Michael Jackson Fans are Divided: 5 Big takeaways from ‘Leaving Neverland’ Part 1

Writer Dustin Seibert shares the top 5 takeaways from the stomach-churning first part of the Leaving Neverland documentary. Did you watch it?

Michael Jackson thegrio.com
Michael Jackson prepares to enter the Santa Barbara County Superior Court to hear the verdict read in his child molestation case June 13, 2005 in Santa Maria, California. (Photo by Kevork Djansezian-Pool/Getty Images)

Last night, many of us closed our eyes, exhaled and tackled our biggest fear like a bill we put off for too long: Leaving Neverland, the indictment of pop legend Michael Jackson for his allegedly predatory sexual behavior toward his very young male fans. The documentary, whose second part will air on HBO this evening, covers in (sometimes mundane, always sickening) detail the stories of Wade Robson and Jimmy Safechuck as they recount their time with Jackson some three decades ago.

It’s the second documentary of this still-nascent year to focus on the troubling personal legacy of an extremely popular pop artist, forcing us to consider how we will consume their music going forward. But two significant factors separate Leaving Neverland from Surviving R. Kelly: Jackson is no longer alive and still terrorizing young women, and the record of the alleged victims appears a bit more specious (more on that below). Here are some big details from the first part of the documentary that the Jackson family filed a $100 million lawsuit against HBO in an attempt to shelve.

1.Parent-approved sleepovers
The documentary features interviews from Robson, Safechuck and the family of both men. Everyone says that Jackson’s grooming process involved, in part, sleeping in the same bed with the boys. But the parents signed off on allowing this grown-ass man to sleep in a bed with their children. Robson’s mom admitted to arguing with Jackson for hours when he asked to keep her child for a year. Who the f— is spending two minutes arguing that? All these years later, the parents still sound star struck when talking about Jackson and the Neverland Ranch. With parents like that, the boys never had a chance.


2.Very graphic details of sexual abuse
Regardless of whether you choose to believe the alleged victims, their graphic details of the sexual assaults are stomach churning. If you, like me, were a bit grossed out watching Jackson with his shirt open make out with Lisa Marie Presley in the “You Are Not Alone” video, you won’t be ready for this. Both men admitted that Jackson liked his nipples played with, and that’s by far the most PG-13 detail I can recount in this space.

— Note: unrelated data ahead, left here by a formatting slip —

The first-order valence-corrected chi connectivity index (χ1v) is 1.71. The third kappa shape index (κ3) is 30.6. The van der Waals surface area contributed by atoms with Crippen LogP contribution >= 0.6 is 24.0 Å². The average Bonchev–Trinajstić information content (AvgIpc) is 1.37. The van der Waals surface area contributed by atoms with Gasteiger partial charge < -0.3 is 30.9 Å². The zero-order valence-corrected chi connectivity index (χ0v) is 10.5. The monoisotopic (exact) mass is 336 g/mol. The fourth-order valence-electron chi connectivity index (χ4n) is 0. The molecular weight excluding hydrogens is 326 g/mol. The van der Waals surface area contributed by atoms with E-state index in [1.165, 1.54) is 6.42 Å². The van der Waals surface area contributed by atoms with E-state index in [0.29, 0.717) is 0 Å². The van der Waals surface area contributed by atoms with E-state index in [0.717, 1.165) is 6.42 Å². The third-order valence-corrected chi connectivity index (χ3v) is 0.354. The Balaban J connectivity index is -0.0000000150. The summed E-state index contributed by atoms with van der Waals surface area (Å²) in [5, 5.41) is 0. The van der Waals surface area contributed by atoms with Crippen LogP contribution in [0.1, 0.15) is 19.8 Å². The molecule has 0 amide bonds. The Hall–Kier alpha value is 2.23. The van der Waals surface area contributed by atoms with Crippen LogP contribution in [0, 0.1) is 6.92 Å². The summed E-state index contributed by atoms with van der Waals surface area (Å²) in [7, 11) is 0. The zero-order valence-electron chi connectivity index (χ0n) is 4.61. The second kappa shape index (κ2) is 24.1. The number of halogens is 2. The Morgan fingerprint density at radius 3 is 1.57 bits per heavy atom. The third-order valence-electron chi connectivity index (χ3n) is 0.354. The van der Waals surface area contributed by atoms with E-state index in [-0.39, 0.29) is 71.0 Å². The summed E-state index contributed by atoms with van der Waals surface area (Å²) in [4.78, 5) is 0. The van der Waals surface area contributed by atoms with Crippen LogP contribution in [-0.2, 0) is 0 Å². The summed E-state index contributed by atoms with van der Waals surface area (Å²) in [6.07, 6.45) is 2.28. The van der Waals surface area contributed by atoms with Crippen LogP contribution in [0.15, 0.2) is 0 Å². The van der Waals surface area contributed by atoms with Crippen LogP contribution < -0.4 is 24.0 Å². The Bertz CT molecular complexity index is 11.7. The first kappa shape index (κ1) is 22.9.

3.Mike Jack allegedly had a rotating roster of young boys
Apparently Jackson coerced Robson’s broken family to move from Australia to the states, only to drop Robson not long after because Jackson became interested in other boys. His accusers suggest that Jackson would only be into boys for about a year before turnover; part 1 concludes with Robson admitting that he was jealous that Jackson moved on to another Australian kid. Consistent turnover with some overlap is ground-level f—boy behavior, and it would be no surprise if the biggest star in the world was guilty of it.

4.The unavoidable controversy
Part of the reason that the documentary is so divisive in comparison to the nigh-collective outrage behind Surviving R. Kelly has a lot to do with the controversy behind the alleged victims, especially Robson. We don’t challenge victims around here, but there’s a lot of funny business contributing to the skepticism. If adjudication is all you require to absolve Jackson of wrongdoing, then you can sleep at night because he was never convicted. But then, Kells was in an actual video committing a crime and he got off, so…


5. Folks are responding emotionally
The #LeavingNeverland Twitter hashtag is an absolute clusterf— of divided opinions. However, many of those opinions have far less to do with the details regarding Jackson’s alleged behavior and more with a need to defend arguably the biggest global music entertainer of all time. We can’t ignore how woven Jackson’s music is into the texture of…well…everything when considering what to do about him, and I get the feeling that part 2 of the documentary won’t help further sway the opinions of people who have decided where they stand after part 1.

Dustin J. Seibert is a native Detroiter living in Chicago. Miraculously, people have paid him to be aggressively light-skinned via a computer keyboard for nearly two decades. He loves his own mama slightly more than he loves music and exercises every day only so his French fry intake doesn’t catch up to him. Find him at his own site, wafflecolored.com.